HOPS offers an abundance of data on the evolution of HIV that can guide the management of the disease.
HIV has gone from a virtual death sentence in the 1980s and early 1990s to a chronic condition that can be well-controlled with antiretroviral therapy (ART). There may be no better catalog of the improvements in management of the disease than the multi-decade HIV Outpatient Study (HOPS), which has profiled and tracked people living with HIV (PLWH) in the US since 1993.
The study, funded by the US Centers for Disease Control and Prevention (CDC), has enrolled thousands of people with HIV in multiple locations. It provides a rare look at a cohort of people across time, highlighting shifts in disease metrics, comorbidities, death rates, demographics, and treatment protocols--valuable information as scientists work toward eradication of the disease.
A team of investigators in the Division of HIV/AIDS Prevention at the CDC, along with colleagues at medical schools and other health facilities across the country, undertook a fresh analysis of the HOPS in order to shed light on HIV’s changes over time and provide context for the direction of future research.
“The clinical epidemiology of treated HIV infection in the United States has dramatically evolved in the past 25 years,” Kate Buchacz, PhD, MPH, a senior epidemiologist at the CDC and an author of the study, told Contagion®. “Few sources of longitudinal data exist about the health of people living with HIV during this period of major improvements in ART and clinical management of HIV infection. The rich data in our large prospective cohort enable investigation of new risk factors for HIV-related complications and monitoring progress along the HIV care continuum.”
Some of the key findings of the HOPS include the characterization of new conditions in people with HIV, such as lipodystrophy and immune reconstitution inflammatory syndrome; reduced mortality thanks to earlier administration of ART; and the revelation that certain ART medications carry a risk of damage to the cardiovascular and renal systems. The study also showed that the state of patients’ immune systems has gotten a big boost over the years: In the early to mid 90s, the median CD4 T-cell count was 244 cells/mm3 versus 640 cells/mm3 in 2017.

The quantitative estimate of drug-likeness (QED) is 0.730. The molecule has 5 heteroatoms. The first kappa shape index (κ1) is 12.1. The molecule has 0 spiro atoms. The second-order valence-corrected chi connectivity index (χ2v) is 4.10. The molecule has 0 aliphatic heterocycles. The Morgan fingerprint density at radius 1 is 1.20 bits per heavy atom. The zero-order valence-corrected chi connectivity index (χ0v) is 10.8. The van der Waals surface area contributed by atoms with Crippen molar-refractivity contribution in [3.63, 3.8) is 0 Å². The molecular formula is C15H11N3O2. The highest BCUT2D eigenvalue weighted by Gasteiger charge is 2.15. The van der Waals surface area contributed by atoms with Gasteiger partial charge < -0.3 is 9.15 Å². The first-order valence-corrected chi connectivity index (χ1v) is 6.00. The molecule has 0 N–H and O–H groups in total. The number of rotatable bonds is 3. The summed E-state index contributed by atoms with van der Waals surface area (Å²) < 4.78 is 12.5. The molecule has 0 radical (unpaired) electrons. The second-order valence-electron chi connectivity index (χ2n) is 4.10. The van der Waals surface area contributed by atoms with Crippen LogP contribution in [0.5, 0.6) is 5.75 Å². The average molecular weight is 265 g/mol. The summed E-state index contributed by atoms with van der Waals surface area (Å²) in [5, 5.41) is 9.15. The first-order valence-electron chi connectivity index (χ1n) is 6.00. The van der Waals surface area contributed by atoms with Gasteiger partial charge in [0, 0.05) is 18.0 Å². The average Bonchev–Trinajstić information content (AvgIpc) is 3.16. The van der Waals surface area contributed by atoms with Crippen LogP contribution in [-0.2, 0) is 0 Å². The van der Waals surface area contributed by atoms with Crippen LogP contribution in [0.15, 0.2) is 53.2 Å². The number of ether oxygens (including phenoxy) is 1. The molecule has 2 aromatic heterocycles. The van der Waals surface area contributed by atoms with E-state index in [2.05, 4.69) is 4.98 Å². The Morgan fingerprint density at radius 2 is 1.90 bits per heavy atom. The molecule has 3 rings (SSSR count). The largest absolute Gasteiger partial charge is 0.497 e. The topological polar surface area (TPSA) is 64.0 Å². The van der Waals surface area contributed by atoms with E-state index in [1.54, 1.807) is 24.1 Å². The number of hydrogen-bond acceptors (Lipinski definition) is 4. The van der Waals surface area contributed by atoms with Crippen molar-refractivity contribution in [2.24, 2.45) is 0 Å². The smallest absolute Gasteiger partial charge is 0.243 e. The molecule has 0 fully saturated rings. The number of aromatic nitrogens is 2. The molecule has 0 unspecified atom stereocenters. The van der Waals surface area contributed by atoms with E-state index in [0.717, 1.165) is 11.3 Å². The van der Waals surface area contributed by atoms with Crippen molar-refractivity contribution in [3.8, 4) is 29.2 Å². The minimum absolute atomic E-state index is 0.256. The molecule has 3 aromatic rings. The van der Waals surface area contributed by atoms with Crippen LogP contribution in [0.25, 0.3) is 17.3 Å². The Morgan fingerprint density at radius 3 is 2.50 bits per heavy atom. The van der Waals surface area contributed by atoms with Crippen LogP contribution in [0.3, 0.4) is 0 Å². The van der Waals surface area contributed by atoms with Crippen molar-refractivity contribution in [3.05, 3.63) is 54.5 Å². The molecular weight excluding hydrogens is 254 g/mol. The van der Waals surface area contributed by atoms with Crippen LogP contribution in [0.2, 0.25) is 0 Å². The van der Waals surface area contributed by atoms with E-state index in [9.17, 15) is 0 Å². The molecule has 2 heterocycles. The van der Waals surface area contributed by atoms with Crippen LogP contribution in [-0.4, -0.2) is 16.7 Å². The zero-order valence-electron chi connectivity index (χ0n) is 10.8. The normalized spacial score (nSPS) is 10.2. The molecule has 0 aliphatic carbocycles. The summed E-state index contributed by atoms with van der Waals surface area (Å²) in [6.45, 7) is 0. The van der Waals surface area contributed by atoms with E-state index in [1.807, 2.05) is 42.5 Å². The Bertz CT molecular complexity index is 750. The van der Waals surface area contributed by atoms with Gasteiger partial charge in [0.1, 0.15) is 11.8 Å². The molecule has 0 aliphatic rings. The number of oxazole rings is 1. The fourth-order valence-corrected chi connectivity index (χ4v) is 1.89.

Death rates also dropped sharply during that time period, from 121 per 1,000 person-years down to 16. The median age at death in 1994 was 39 years, compared with 54 years in 2017.
“Today, [the] majority of HOPS patients are successfully treated with ART and have suppressed HIV viral load (92% in 2017), which is important for their own health and for prevention of sexual HIV transmission to their partners,” said Buchacz. However, her report notes that race- and ethnicity-based disparities in virologic suppression remain, with African-American men and women less likely to be virologically suppressed than others.
One side effect of the huge reduction in deaths due to AIDS opportunistic infections is that HIV patients now tend to die of problems “including cardiovascular, hepatic, pulmonary, renal, neoplastic and neurologic disorders,” the authors wrote in their report. “Improvements in HIV management and survival have resulted in an older cohort of PLWH and an increased prevalence of age-related chronic comorbidities that are common in the US population. "
"The rates of most malignancies mirror or exceed those observed in the general population, due to combined effects of HIV infection, behavioral risk factors such as elevated levels of tobacco use, and possibly overall higher rates of other risks, including oncogenic viral infections," they added.
People with HIV suffer from high rates of hepatitis and appear to be at increased risk of other sexually transmitted diseases such as syphilis, chlamydia, and gonorrhea.
The team emphasized that the HOPS provides a singular opportunity to track changes and advances in the management of HIV, including emerging issues and obstacles, that can inform the way in which clinicians evaluate and treat their patients with HIV, as well as offer a roadmap toward potential therapies and, hopefully, a cure.